Every gardener has a spot that receives the full force of the afternoon sun. Finding plants, whether for containers or garden beds, that can grow in this area can be difficult.
Choosing plants that can grow in full sun spares you from dealing with drooping plants or flowerless gardens in the summer. Several plant species can tolerate full sun and thrive in it.
Let’s look at a few full-sun plants that flourish in the New Jersey heat.
1. Purple Coneflower (Echinacea purpurea)
Purple coneflower blooms resemble shuttlecocks with drooping, pinkish-purple rays and prominent cone-shaped centers. This shrub can withstand various weather conditions, including drought and poor soil.
The daisy-like, vibrant flowers constantly bloom throughout the summer and are great as dried or fresh-cut bouquets. They also have several medicinal benefits and are frequently used in herbal remedies.
The purple coneflower supplies nectar for butterflies, bees, and hummingbirds; the seeds are a food source for birds.
2. Liatris (Liatris spicata)
Liatris is an aster with disk flowers that resemble blazing stars. Liatris flowers begin to bloom at the same time as swamp milkweed in early July. Another common name for Liatris is gayfeather, which refers to its feathery flower heads.
The dense blazing star’s delicate grass-like foliage creates a neutral green backdrop, enabling the flowers to take center stage. While this plant flourishes in moist, fertile soil, it will also grow in poor, dry soil.
3. Gaillardia (Gailardia spp.)
Gaillardia produces daisy-like red and yellow flowers that decorate natural habitats and manmade gardens. Because the flowers resemble brightly colored blankets, Gaillardia was called blanket flower.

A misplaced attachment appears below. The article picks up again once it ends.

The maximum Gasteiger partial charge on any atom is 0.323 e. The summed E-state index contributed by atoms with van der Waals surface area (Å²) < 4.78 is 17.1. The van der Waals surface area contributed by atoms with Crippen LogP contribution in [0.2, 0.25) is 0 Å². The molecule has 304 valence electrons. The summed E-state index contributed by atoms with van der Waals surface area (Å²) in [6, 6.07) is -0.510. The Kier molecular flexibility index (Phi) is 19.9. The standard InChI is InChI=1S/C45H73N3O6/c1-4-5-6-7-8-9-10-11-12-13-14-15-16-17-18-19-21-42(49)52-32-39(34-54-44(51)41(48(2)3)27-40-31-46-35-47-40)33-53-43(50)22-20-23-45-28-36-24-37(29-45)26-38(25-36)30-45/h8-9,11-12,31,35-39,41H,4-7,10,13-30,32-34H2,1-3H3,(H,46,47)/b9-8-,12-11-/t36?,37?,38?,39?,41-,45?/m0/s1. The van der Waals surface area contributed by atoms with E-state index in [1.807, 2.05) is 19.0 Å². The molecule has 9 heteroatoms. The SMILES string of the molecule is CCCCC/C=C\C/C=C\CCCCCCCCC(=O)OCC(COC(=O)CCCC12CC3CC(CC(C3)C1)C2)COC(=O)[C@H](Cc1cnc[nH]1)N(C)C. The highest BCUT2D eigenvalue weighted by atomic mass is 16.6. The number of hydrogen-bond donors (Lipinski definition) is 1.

It has over a dozen annual and perennial species. The flowers come in yellow, orange, and red colors. Despite being a short-lived perennial, it is still used in flower beds and mixed pots.
4. Sedum (Sedum spp.)
Sedum is a succulent plant that comes in various sizes and flower varieties. Because of its thick, waxy leaves, which store moisture, this flowering plant can tolerate drought.
Sedum is a low-maintenance, fast-growing perennial. It produces dense clusters of rosy-pink, star-shaped flowers from late summer through frost. It also provides nectar to local butterflies and bees.
Taller Sedum cultivars can be used in garden beds and borders, while shorter varieties could be utilized as a groundcover.
5. Portulaca (Portulaca grandiflora)
Portulaca is a low-growing, spreading annual with a long blooming season. It blooms from June to the first frost. The flowers come in many colors, including red, orange, yellow, and white.
Because it can tolerate heat, humidity, and poor, dry soil, portulaca is an excellent plant for gardens and yards near the beach. Place them where they can be viewed at noon since the flowers open during the day.
This low-growing plant is ideal for bed borders or filling corners. For stunning results, mix portulaca with taller, sun-loving flowers in containers.
6. Baptisia australis
Blue wild indigo is a herbaceous perennial with an upright spreading habit. Its medium texture blends in but can complement finer or coarser plants.
From mid-spring to early summer, spikes of blue pea-like flowers emerge above the leaves. The plant works well in groups, and the blossoms make excellent cut flowers.
This low-maintenance plant should be cleaned up in early spring before it develops fresh growths. Its round compound foliage remains olive green throughout the season.
7. Montauk Daisy (Nipponanthemum nipponicum)
Before getting a genus name of their own, Montauk daisies were previously categorized as Chrysanthemum, commonly called mums, and Leucanthemum, which includes oxeyed and Shasta daisies.
The white-petaled flower with a yellow or green center is popular as a garden plant and cut flower. The leaves are succulent, lush, and thick.
Montauk daisies are drought and salt tolerant. They bring pollinators to the garden while being resistant to deer and rabbits.